Haawa for all the fish caught this week. After a cool, wet Junuary and Julyuary, we had a damp and grey Augtober.
September, finally. Septembers can be brilliantly warm and clear. There are still chinook cruising along the west coast and the coho are staging for their return to their natal streams. The Tlell River is usually in good shape to fish in the early season. A cast spoon, spinner, or fly will entice coho to attack. The Yakoun River will start producing fish soon as will the Sangan, Copper, and Kumdis Rivers.
In the ocean, there are still some big chinook to be caught, but don’t wait too long because by the end of the September, the fish start to thin out and the fall storms begin. Coho are later and can be caught all month off the north coast. Try trolling flashers with hootchies or anchovies to hook these aggressive fish. If they’re jumping, troll a surface lure or for maximum excitement, a bucktail fly on an 8-weight fly rod.
Coho, at times, will cruise along the beaches along the east coast. On a calm day, they will reveal themselves as they charge bait in the shallows. When they are able to be reached from shore, try launching heavy spoons or buzz bombs as far as possible. Hooking a fat silver coho in the surf is hard to top.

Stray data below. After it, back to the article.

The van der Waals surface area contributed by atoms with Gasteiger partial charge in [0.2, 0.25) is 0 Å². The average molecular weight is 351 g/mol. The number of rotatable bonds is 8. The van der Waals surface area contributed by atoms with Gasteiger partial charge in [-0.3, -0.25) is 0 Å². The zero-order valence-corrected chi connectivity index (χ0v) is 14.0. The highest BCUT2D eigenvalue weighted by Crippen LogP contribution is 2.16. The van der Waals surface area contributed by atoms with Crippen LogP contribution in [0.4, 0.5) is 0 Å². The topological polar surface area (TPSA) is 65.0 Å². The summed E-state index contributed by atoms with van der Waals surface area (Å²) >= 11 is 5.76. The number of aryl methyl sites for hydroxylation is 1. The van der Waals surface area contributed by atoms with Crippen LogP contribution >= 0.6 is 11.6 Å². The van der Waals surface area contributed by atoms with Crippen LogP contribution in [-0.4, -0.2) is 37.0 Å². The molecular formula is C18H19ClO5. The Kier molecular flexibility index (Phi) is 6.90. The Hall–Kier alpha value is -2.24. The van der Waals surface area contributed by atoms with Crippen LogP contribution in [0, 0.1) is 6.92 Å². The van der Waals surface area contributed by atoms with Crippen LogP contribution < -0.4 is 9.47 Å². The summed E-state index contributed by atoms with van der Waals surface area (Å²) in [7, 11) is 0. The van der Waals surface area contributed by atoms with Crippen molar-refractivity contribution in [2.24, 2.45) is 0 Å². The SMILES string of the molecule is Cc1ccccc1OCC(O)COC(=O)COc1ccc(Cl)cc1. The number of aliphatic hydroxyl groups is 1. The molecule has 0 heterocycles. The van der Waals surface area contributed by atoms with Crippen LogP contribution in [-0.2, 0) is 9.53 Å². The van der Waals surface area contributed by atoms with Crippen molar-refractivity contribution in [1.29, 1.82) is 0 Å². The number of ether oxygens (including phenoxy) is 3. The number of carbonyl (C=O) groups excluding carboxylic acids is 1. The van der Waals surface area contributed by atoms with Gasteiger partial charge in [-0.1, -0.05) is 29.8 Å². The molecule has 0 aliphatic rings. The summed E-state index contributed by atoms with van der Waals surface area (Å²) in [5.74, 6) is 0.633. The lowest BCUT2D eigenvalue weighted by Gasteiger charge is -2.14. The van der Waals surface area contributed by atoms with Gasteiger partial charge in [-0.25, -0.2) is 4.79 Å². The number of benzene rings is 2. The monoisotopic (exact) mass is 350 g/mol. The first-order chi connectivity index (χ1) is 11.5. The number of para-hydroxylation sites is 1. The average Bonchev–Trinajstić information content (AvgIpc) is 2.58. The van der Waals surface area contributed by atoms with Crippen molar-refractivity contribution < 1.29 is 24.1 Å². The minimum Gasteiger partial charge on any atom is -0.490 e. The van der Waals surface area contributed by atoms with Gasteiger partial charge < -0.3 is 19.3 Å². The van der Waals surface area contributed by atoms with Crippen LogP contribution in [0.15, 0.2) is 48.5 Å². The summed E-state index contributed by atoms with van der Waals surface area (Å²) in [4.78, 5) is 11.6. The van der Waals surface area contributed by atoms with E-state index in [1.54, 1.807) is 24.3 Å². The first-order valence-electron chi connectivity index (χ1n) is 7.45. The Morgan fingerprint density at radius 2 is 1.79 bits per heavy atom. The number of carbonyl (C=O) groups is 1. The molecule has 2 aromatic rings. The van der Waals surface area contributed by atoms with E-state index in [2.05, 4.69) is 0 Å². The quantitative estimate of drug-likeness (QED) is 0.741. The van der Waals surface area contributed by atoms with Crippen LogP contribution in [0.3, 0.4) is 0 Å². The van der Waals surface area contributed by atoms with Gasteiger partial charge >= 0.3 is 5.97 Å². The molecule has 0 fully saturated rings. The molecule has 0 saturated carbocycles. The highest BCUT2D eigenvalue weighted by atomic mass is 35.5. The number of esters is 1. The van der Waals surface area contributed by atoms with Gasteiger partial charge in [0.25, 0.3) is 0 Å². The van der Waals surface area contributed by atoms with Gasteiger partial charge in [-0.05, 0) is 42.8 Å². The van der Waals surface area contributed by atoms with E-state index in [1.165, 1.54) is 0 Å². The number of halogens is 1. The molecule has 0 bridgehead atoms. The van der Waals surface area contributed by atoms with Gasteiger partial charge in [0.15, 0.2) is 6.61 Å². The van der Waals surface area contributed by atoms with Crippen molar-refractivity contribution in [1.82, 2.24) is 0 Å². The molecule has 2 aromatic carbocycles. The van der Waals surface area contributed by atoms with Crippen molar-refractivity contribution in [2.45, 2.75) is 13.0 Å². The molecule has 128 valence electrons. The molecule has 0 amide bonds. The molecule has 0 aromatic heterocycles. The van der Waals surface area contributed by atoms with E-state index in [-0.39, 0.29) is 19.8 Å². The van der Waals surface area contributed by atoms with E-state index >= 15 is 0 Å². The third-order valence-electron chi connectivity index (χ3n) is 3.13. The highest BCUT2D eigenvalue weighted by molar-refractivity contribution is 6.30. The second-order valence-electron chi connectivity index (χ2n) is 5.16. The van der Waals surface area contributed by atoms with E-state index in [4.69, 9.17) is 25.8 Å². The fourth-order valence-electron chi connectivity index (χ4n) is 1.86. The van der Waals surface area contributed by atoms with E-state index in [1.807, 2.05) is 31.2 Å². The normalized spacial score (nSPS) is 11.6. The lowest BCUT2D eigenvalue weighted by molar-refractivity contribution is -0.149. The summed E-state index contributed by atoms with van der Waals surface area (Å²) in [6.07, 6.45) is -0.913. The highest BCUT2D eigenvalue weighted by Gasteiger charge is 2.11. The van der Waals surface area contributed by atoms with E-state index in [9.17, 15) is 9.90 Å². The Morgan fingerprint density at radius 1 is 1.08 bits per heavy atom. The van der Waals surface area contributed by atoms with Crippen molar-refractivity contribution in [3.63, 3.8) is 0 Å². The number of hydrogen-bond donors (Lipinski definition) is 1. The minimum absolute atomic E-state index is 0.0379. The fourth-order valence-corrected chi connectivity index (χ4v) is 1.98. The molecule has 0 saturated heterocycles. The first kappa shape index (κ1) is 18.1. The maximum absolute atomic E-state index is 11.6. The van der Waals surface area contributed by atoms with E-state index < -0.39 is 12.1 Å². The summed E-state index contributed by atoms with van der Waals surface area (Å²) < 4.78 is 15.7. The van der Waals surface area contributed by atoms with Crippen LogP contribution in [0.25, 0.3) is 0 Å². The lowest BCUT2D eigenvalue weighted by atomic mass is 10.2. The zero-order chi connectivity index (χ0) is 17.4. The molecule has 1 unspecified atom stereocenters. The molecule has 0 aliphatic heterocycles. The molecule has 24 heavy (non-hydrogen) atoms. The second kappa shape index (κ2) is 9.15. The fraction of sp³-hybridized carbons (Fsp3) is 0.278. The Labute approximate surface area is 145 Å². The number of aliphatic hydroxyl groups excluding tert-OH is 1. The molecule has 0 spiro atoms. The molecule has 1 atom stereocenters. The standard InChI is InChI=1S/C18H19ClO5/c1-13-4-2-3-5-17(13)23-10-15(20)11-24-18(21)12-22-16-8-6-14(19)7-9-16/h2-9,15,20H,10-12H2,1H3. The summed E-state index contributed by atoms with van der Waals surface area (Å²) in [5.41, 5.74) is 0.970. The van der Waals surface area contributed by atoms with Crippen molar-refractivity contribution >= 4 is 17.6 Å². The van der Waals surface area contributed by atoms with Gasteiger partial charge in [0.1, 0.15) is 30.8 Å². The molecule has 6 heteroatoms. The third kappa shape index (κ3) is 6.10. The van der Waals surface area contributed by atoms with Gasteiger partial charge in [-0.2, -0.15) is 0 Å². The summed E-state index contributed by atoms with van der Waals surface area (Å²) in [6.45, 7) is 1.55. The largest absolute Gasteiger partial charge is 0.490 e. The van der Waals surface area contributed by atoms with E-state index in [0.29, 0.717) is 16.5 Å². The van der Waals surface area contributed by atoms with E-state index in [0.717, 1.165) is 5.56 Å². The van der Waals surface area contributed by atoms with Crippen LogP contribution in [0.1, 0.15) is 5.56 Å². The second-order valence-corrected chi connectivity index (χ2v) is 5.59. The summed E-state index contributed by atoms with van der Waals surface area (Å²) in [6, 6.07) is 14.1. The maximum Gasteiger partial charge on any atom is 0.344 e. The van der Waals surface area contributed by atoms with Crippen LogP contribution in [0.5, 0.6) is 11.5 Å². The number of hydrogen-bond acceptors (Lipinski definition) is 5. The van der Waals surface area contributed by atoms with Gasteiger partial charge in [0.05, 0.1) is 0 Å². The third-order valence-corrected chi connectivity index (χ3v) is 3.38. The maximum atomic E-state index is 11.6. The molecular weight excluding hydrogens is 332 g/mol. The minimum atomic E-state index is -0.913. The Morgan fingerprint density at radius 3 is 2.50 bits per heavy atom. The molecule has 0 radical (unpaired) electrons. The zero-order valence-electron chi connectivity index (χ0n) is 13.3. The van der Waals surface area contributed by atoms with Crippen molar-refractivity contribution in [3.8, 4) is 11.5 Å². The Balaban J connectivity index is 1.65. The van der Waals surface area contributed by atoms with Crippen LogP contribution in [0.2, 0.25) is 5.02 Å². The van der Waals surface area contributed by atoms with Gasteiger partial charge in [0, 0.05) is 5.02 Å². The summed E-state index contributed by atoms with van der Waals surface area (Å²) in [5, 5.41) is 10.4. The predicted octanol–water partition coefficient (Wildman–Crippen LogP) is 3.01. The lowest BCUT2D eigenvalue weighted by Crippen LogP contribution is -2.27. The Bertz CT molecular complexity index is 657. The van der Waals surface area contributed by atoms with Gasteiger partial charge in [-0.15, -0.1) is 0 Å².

Later in the month, coho will start to show up in Skidegate Inlet, and there is a great salmon fishery for those who don’t want to venture out to the west side. A five or 10-minute run from town can get you into fish. They tend to school up and can be ultra-aggressive so be prepared for double headers.
Coming up on Sept. 16 is the Sandspit Rod and Gun Club’s annual Coho Derby. This year will be the 64th year of the event and it runs on four consecutive weekends at the end of September and the beginning of October. Details and exact dates to be announced soon.
There are many options for fishing in September. Have a look in your freezer. Are you set for winter? Just remember, by the time October rolls around, it may be too late. Take advantage of the remaining days of summer and get your lines wet.